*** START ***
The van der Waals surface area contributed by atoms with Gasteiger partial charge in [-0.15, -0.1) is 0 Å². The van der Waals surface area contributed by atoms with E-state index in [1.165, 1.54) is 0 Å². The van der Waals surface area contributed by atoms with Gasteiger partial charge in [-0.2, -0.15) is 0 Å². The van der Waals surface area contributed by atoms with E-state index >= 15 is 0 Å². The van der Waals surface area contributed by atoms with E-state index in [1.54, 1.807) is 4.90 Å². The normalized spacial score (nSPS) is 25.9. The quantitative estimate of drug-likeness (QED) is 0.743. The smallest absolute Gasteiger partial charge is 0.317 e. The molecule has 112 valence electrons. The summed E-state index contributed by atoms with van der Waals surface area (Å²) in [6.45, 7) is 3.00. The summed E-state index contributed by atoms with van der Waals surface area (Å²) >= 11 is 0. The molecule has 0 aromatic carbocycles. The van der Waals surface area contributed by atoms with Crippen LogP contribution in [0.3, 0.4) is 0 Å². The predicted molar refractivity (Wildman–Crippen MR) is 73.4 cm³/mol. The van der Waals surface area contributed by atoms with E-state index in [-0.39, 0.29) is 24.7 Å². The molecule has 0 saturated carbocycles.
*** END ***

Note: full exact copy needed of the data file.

The van der Waals surface area contributed by atoms with Gasteiger partial charge in [-0.15, -0.1) is 0 Å². The van der Waals surface area contributed by atoms with E-state index in [1.165, 1.54) is 0 Å². The van der Waals surface area contributed by atoms with Gasteiger partial charge in [-0.2, -0.15) is 0 Å². The van der Waals surface area contributed by atoms with E-state index >= 15 is 0 Å². The van der Waals surface area contributed by atoms with E-state index in [1.54, 1.807) is 4.90 Å². The normalized spacial score (nSPS) is 25.9. The quantitative estimate of drug-likeness (QED) is 0.743. The smallest absolute Gasteiger partial charge is 0.317 e. The molecule has 112 valence electrons. The summed E-state index contributed by atoms with van der Waals surface area (Å²) in [6.45, 7) is 3.00. The summed E-state index contributed by atoms with van der Waals surface area (Å²) >= 11 is 0. The molecule has 0 aromatic carbocycles. The van der Waals surface area contributed by atoms with Crippen LogP contribution in [0.3, 0.4) is 0 Å². The predicted molar refractivity (Wildman–Crippen MR) is 73.4 cm³/mol. The van der Waals surface area contributed by atoms with E-state index in [-0.39, 0.29) is 24.7 Å². The molecule has 0 saturated carbocycles.